Entomophthoramycosis: a neglected tropical mycosis

N. Shaikh, K. A. Hussain, R. Petraitiene, A. N. Schuetz, T. J. Walsh

Research output: Contribution to journalReview articlepeer-review

27 Scopus citations


The term ‘entomophthoramycosis’ classically refers to infections caused by members of the order Entomophthorales. A new subphylum, Entomophthoramycota, has been created to include Basidiobolomycetes, Neozygitomycetes and Entomophthoramycetes. Basidiobolomycetes encompass Basidiobolus spp., while the Entomophthoramycetes include Conidiobolus spp. Conidiobolus spp. characteristically cause rhinofacial entomophthoramycosis in apparently immunocompetent hosts. Conidiobolus spp. may also cause disseminated infection in immunocompromised patients. Basidiobolus spp. more typically cause subcutaneous entomophthoramycosis of the limbs, buttocks, back and thorax in immunocompetent patients. While once considered to be rare, there is an increasing number of reported cases of gastrointestinal infection caused by Basidiobolus spp. worldwide in countries such as United States, Thailand, Australia, Iran, Egypt and Saudi Arabia. These cases have clinical presentations similar to those of inflammatory bowel diseases, particularly Crohn's disease. Retroperitoneal, pulmonary, nasal and disseminated basidiobolomycosis have also been reported. Histology of entomophthoramycosis may reveal the Splendore-Hoeppli phenomenon. Culture of infected tissue remains the definitive method of laboratory diagnosis. However, molecular methods with specific DNA probes and panfungal primers, as well as real time PCR, are increasingly used to detect and identify these organisms in tissue. Treatment largely consists of therapy with antifungal triazoles. Surgery plays a selective role in the management of entomophthoramycosis, depending upon location, organism and extent of the infection.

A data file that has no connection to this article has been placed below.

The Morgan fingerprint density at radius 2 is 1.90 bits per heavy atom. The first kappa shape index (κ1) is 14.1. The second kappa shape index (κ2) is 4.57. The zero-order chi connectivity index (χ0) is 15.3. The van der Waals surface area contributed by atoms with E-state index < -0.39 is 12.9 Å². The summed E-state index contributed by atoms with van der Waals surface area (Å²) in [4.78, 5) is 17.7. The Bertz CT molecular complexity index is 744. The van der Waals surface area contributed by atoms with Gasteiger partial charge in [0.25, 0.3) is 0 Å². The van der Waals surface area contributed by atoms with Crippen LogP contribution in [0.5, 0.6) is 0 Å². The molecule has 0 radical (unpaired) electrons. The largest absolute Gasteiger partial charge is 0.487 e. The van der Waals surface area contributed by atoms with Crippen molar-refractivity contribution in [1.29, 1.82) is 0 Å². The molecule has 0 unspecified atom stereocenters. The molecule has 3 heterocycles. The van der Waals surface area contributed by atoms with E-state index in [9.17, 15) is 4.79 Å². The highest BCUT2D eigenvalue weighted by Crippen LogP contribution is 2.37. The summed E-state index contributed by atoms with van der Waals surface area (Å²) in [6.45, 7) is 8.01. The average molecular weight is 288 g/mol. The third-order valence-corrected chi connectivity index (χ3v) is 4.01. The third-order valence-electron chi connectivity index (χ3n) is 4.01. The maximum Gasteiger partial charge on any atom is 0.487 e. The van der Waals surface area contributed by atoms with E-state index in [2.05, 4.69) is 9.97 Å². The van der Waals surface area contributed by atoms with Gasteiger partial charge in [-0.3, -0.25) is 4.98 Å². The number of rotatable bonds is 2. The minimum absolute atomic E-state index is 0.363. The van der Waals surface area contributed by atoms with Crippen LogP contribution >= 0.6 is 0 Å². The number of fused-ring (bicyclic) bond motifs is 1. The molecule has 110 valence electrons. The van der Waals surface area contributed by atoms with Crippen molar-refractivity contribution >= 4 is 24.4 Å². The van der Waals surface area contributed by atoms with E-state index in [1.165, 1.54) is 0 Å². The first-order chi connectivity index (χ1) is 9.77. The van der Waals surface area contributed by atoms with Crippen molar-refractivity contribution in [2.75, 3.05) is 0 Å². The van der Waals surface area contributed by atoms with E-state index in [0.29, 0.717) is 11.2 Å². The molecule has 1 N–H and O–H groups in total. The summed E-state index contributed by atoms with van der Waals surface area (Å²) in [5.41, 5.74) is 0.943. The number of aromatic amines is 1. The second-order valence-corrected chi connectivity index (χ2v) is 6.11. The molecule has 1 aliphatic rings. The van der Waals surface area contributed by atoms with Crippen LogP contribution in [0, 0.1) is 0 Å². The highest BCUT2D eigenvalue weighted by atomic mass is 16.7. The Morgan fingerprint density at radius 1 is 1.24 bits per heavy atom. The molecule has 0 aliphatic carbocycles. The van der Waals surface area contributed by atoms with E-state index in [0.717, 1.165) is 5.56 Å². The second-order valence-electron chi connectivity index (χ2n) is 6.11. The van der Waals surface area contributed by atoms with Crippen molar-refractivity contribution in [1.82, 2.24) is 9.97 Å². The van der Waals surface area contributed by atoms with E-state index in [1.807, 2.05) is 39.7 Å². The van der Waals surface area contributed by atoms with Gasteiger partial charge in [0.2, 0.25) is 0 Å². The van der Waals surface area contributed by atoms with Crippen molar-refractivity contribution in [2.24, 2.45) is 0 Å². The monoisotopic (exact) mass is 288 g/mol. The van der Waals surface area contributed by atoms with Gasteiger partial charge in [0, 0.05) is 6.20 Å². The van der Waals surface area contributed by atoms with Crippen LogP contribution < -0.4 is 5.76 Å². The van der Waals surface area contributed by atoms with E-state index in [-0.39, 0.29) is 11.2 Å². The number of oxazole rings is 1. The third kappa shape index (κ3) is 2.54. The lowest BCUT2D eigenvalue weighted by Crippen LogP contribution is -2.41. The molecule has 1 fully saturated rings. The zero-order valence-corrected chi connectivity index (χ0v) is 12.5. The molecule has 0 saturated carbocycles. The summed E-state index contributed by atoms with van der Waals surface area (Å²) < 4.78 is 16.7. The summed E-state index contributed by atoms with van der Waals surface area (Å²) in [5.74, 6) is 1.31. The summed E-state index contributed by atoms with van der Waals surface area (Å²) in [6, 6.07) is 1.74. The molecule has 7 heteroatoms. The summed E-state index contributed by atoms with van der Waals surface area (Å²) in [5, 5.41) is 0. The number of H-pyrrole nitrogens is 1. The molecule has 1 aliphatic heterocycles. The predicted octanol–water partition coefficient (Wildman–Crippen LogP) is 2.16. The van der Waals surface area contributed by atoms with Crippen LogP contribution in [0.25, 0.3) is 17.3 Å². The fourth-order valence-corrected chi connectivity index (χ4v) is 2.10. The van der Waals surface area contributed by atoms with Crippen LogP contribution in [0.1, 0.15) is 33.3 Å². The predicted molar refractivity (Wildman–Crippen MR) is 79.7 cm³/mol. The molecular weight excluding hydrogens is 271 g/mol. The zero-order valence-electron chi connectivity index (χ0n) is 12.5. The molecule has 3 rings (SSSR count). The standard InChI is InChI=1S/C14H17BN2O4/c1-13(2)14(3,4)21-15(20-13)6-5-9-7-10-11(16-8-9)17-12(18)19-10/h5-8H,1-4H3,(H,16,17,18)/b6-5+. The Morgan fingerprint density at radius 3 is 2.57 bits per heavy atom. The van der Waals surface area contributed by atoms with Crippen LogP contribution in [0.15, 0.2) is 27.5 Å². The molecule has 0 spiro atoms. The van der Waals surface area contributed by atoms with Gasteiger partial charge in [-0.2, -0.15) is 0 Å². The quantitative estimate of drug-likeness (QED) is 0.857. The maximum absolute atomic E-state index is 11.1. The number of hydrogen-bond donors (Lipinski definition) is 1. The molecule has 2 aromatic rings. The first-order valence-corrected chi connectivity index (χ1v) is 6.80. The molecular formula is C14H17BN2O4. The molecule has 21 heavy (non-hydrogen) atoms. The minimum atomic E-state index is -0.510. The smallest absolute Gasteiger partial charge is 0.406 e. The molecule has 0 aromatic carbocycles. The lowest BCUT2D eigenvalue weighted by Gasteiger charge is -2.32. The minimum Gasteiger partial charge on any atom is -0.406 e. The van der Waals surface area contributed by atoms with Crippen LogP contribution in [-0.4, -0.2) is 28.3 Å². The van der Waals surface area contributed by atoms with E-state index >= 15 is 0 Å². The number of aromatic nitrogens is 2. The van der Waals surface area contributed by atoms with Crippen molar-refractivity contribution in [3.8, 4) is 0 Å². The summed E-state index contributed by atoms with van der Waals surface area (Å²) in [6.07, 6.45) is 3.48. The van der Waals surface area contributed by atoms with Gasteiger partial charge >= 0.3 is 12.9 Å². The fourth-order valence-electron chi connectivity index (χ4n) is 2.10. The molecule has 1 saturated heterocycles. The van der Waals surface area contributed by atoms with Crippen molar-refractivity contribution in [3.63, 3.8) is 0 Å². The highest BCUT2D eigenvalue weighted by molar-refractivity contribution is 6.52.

Original languageEnglish (US)
Pages (from-to)688-694
Number of pages7
JournalClinical Microbiology and Infection
Issue number8
StatePublished - Aug 1 2016


  • Basidiobolus
  • Conidiobolus
  • Entomophthorales
  • Splendore-Hoeppli phenomenon
  • entomophthoramycosis
  • neglected disease
  • tropical mycosis

ASJC Scopus subject areas

  • Microbiology (medical)
  • Infectious Diseases


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